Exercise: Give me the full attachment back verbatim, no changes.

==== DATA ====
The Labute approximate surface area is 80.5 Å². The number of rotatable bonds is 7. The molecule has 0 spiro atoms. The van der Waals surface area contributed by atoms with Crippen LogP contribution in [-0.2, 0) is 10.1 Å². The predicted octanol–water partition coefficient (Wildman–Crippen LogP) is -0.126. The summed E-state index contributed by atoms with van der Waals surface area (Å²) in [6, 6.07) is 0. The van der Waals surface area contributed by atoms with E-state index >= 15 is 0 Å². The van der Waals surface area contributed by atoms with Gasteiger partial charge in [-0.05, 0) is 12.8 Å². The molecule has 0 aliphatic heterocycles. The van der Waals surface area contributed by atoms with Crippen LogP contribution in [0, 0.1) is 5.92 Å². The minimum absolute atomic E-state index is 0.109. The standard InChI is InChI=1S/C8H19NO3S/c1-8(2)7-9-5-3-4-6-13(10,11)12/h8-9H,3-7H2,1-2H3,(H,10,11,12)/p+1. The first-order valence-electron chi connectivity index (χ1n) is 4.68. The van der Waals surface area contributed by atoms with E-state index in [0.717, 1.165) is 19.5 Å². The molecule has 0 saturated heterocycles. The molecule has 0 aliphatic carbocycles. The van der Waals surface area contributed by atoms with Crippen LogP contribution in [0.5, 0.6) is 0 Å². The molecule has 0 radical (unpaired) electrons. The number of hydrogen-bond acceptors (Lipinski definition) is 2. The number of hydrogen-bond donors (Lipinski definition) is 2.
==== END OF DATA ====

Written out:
The Labute approximate surface area is 80.5 Å². The number of rotatable bonds is 7. The molecule has 0 spiro atoms. The van der Waals surface area contributed by atoms with Crippen LogP contribution in [-0.2, 0) is 10.1 Å². The predicted octanol–water partition coefficient (Wildman–Crippen LogP) is -0.126. The summed E-state index contributed by atoms with van der Waals surface area (Å²) in [6, 6.07) is 0. The van der Waals surface area contributed by atoms with E-state index >= 15 is 0 Å². The van der Waals surface area contributed by atoms with Gasteiger partial charge in [-0.05, 0) is 12.8 Å². The molecule has 0 aliphatic heterocycles. The van der Waals surface area contributed by atoms with Crippen LogP contribution in [0, 0.1) is 5.92 Å². The minimum absolute atomic E-state index is 0.109. The standard InChI is InChI=1S/C8H19NO3S/c1-8(2)7-9-5-3-4-6-13(10,11)12/h8-9H,3-7H2,1-2H3,(H,10,11,12)/p+1. The first-order valence-electron chi connectivity index (χ1n) is 4.68. The van der Waals surface area contributed by atoms with E-state index in [0.717, 1.165) is 19.5 Å². The molecule has 0 saturated heterocycles. The molecule has 0 aliphatic carbocycles. The van der Waals surface area contributed by atoms with Crippen LogP contribution in [0.5, 0.6) is 0 Å². The molecule has 0 radical (unpaired) electrons. The number of hydrogen-bond acceptors (Lipinski definition) is 2. The number of hydrogen-bond donors (Lipinski definition) is 2.